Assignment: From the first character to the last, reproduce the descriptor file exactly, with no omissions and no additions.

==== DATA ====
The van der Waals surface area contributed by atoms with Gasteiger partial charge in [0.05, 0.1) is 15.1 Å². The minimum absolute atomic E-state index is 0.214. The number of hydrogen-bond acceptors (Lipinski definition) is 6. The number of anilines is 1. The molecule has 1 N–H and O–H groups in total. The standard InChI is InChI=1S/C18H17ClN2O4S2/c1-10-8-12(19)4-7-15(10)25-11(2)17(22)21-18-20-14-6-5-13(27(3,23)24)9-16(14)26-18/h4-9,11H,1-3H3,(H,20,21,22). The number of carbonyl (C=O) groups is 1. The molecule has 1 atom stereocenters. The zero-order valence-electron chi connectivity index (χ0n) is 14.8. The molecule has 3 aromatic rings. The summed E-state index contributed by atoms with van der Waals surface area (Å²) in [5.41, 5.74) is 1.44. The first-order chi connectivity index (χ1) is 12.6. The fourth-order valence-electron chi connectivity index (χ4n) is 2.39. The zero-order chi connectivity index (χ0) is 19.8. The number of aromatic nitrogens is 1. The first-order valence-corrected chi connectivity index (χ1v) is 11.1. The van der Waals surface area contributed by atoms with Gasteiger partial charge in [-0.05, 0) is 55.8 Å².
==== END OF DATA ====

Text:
The van der Waals surface area contributed by atoms with Gasteiger partial charge in [0.05, 0.1) is 15.1 Å². The minimum absolute atomic E-state index is 0.214. The number of hydrogen-bond acceptors (Lipinski definition) is 6. The number of anilines is 1. The molecule has 1 N–H and O–H groups in total. The standard InChI is InChI=1S/C18H17ClN2O4S2/c1-10-8-12(19)4-7-15(10)25-11(2)17(22)21-18-20-14-6-5-13(27(3,23)24)9-16(14)26-18/h4-9,11H,1-3H3,(H,20,21,22). The number of carbonyl (C=O) groups is 1. The molecule has 1 atom stereocenters. The zero-order valence-electron chi connectivity index (χ0n) is 14.8. The molecule has 3 aromatic rings. The summed E-state index contributed by atoms with van der Waals surface area (Å²) in [5.41, 5.74) is 1.44. The first-order chi connectivity index (χ1) is 12.6. The fourth-order valence-electron chi connectivity index (χ4n) is 2.39. The zero-order chi connectivity index (χ0) is 19.8. The number of aromatic nitrogens is 1. The first-order valence-corrected chi connectivity index (χ1v) is 11.1. The van der Waals surface area contributed by atoms with Gasteiger partial charge in [-0.05, 0) is 55.8 Å².